It’s taken a hell of a long time but i feel i am only just at the point that i am open minded about boats and know basically just enough to start to talk about them. Nearly all of my early sailing, and most of my sea-miles, has been on IOR race boats and cruiser-racers so i am heavily influenced by that type.  Perhaps that type of boat is merely a temporary fad and fashion in boats that has now passed by.  Its funny but the IOR wasn’t actually around for very long and those boats are old-fashioned today.  Today if i was a keen young racing sailor i wouldn’t be day-dreaming about slow IOR maxi-yachts but V70’S and the super-wide sleds of today.  I only came late to other boats although when i did go ‘alternative’ i did go to the opposite and extreme end of sailing with a Wharram catamaran.   Last week when i sailed back up the Tamar this little Wharram Tiki 21 was on a mooring.  This is the famous little ‘Cooking Fat’ which has not only been around the world but raced across the Atlantic in the Jester challenge.

I am very sad to say that Steve Turner who built the GRP Wharram’s and lived locally died just recently.  Steve surveyed my boats for me whenever i needed it and was the top bloke for solid advice.*


My first boat was of course a very bad East German Folkboat but i never did sail her very much and at that time knew virtually nothing about sailing.  Today i seem to have come almost full-circle in my thinking about boats , ie that i come back to thinking that maybe the natural evolution of small sailing yachts from small sailing fishing boats might still give us a viable cruising boat.    All boats are clearly a compromise of some sort, my Liberty is an excellent boat for exploring the rivers and creeks but it is weak offshore, it also wastes a lot of its available space on its huge and family friendly cockpit.  The I0R boats that i raced would go upwind offshore like a rat up a drainpipe but give a violent ride and can’t easily be dried out on a beach like the Liberty can.  Most of them also have complex fragile rigs that need spinnakers to move at any speed downwind.   The Wharram i had could be a blisteringly fast boat reaching and downwind, and it would beach easily but the living spaces were awkwardly small….to get a decent space on the type you need a 35 foot boat at minimum and then that’s a lot of boat to store and maintain.  Most of you know what i feel about the generic and mediocre plastic cruising boats so i won’t even bother to go there.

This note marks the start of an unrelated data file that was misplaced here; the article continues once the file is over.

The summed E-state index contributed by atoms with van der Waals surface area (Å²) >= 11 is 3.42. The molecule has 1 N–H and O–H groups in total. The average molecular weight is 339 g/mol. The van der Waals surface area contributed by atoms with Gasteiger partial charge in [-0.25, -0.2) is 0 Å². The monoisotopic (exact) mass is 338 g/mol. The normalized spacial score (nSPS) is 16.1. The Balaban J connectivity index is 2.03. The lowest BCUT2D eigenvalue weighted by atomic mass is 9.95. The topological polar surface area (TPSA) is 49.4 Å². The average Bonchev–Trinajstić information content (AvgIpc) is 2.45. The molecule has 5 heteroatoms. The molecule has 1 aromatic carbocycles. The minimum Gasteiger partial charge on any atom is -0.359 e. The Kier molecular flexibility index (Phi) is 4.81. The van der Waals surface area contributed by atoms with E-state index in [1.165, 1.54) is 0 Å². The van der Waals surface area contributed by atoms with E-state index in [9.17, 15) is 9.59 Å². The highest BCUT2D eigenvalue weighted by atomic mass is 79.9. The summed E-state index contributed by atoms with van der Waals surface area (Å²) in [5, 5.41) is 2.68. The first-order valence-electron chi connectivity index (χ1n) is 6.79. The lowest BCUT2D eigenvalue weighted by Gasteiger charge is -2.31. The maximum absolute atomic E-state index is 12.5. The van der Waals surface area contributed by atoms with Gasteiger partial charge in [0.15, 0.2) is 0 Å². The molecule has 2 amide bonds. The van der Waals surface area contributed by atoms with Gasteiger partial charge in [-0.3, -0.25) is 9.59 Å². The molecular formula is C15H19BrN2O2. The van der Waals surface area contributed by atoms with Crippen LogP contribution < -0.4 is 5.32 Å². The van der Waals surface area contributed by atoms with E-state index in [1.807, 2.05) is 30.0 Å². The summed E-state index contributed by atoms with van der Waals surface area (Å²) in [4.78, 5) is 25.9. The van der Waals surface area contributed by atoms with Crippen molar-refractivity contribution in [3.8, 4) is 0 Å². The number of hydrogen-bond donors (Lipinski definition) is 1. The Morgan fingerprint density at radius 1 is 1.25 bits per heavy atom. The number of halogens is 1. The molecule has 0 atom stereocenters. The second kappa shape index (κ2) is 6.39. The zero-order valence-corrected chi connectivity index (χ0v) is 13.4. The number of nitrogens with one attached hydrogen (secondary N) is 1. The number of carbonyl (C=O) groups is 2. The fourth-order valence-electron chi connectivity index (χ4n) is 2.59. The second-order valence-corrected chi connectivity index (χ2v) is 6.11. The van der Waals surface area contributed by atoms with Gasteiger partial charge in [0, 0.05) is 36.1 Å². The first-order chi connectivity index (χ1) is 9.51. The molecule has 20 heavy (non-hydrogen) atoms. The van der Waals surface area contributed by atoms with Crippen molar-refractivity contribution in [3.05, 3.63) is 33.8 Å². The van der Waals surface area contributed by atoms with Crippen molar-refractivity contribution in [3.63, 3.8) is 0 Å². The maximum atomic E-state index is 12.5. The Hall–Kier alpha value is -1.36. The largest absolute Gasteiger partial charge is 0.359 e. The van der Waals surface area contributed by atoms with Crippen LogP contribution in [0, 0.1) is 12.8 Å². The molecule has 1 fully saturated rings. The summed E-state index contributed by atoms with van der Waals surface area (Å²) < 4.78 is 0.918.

Today i don’t have a single set idea of what a boat must be like except for the list of requirements that i set out in earlier posts.   I do know that with every positive feature in any boat there will be something that doesn’t work as well. Once again all boats are compromises to some extent . Today i know that i like poking around the shallow creeks and anchoring in them and that almost certainly  excludes a deep and narrow fin keel.  Equally i have to get to those places  first and that requires a more rugged boat and capable windward boat around here certainly. Then when i stop for the night or want to make a drink or hot meal on passage i want somewhere warm and comfortable to sit, sleep and cook.